January 21st, 2006

Change to Comments Policy at GamePolitics

Since GamePolitics went live last March, we've endeavored to have a free flow of viewpoints in our comments section, unfettered by too many restrictions. Thus we have always allowed anonymous postings.

Some recent developments have caused us to rethink that policy. Therefore, effective immediately, a Live Journal account is required to post comments on GP. You can create your own free LJ account here.

Not to worry, though. You'll pick a screen name, so you can still retain your anonymity. Registration is accomplished entirely through LJ. GamePolitics will not have your e-mail address or any other information about you.

We hope you don't find this too inconvenient.

By the way, as mentioned before, we will be moving to a non-LJ format in the next few months. For more details on the planned changes, click here.


Tivo Alert: 60 Minutes Interviews Fatal1ty

Usually when we issue a Tivo alert it's bad news. But not this time.

Next Generation and other news outlets are reporting that 60 Minutes will air an interview with Jonathan "Fatal1ty" Wendel on Sunday, January 22.

The champion gamer told 60 Minutes physical exercise helps him keep his edge.

"I work out a lot. Being physically fit and making sure your neuro-transmitters are working properly... it's basically ways you can think faster,"Wendel said. "Playing videogames is that fast and the game is all about hand-eye coordination, reflexes, timing, strategy..."

GP: By the way, I Tivo'd yesterday's alert. The Dateline NBC feature on the Randi Trimble murder was interesting, but made very little mention of her husband's supposed RPG gaming obsession.

Lula Gets What Lula Wants... and Lula Wants No AO Rating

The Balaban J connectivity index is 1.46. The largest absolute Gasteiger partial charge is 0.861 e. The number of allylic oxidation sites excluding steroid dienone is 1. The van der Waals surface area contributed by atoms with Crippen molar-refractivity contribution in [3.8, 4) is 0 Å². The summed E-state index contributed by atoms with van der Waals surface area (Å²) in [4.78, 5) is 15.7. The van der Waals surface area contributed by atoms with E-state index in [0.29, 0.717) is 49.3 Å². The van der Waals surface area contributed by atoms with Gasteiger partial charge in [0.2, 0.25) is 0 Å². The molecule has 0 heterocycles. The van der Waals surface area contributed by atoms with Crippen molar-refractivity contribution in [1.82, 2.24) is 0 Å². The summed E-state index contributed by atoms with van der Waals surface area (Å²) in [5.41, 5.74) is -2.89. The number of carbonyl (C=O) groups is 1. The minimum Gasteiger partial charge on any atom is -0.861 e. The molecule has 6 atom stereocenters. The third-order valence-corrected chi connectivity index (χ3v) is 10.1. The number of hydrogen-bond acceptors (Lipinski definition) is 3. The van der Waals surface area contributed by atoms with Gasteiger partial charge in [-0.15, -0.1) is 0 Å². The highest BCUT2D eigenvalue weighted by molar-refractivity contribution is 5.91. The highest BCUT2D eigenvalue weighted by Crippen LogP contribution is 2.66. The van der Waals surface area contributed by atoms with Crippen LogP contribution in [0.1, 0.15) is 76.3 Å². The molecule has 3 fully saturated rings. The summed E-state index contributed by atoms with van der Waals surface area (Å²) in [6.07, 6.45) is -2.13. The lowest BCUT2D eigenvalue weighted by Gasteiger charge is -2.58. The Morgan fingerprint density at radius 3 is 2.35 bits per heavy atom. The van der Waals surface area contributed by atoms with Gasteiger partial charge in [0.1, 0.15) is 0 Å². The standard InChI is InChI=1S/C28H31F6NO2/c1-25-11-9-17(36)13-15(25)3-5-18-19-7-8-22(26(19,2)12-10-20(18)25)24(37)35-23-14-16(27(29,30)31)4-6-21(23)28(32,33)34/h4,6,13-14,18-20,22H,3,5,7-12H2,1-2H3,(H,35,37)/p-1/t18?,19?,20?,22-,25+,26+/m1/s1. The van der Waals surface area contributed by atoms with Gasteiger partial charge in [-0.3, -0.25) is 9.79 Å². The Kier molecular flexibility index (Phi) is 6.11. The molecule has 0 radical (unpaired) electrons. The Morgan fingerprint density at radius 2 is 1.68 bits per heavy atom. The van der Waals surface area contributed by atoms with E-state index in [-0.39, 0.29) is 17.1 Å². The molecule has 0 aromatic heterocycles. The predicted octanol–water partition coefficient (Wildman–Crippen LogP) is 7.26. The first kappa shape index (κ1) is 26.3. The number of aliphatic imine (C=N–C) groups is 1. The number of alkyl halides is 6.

Will digital distribution of video games render the ESRB ratings - and game content legislation aimed at the retail level - obsolete?

We're pondering this topic because one of our regular readers, shall we say, turned us on to Lula, an erotically-themed adventure game from mainstream German publisher CDV. Already available in Germany, Lula is targeted for February release in English. The game will be available as a digital download which, among other advantages, allows it to bypass the ESRB rating system. Prior to this new foray into sex-oriented gaming, CDV has previously been known best as a publisher of historically-themed strategy games like Cossacks II and Codename: Panzers Phase 2.

Widespread digital distribution may be a few years off - particularly for consoles - but it's clearly a viable medium for getting games to consumers without making them schlepp to a retail store. Valve's well-known Steam service has proved highly successful in distributing Half-Life 2 as well as added-value mods like Day of Defeat. Steam has also served as a retail pipeline for non-Valve products like Darwinia and Rag Doll Kung-Fu.

Digital distribution also allows publishers to circumvent governmental restrictions. Running With Scissors has turned to this model for its controversial, ultra-violent Postal series, which has been banned in a number of countries.

Although GP hasn't been, um, hands-on with Lula, we've checked out screen shots ( definitely not safe for work, by the way). We're convinced that Lula would earn an Adults Only rating from the ESRB, which would effectively cripple its distribution since major U.S. retailers won't stock AO games.

Finally, once Lula does release, we're wondering how long it will take politicians and pundits to get the story wrong. Remember the despicable JFK Reloaded? How many times have we heard critics pushing game legislation claim they wanted to prevent kids from walking into a store and buying a game in which the object was to assassinate the president? Never mind that the digitally-distributed JFK Reloaded was never available in a retail store; nor will Lula.

Thanks to Colin for tipping us off to Lula. And we don't want to know how you know...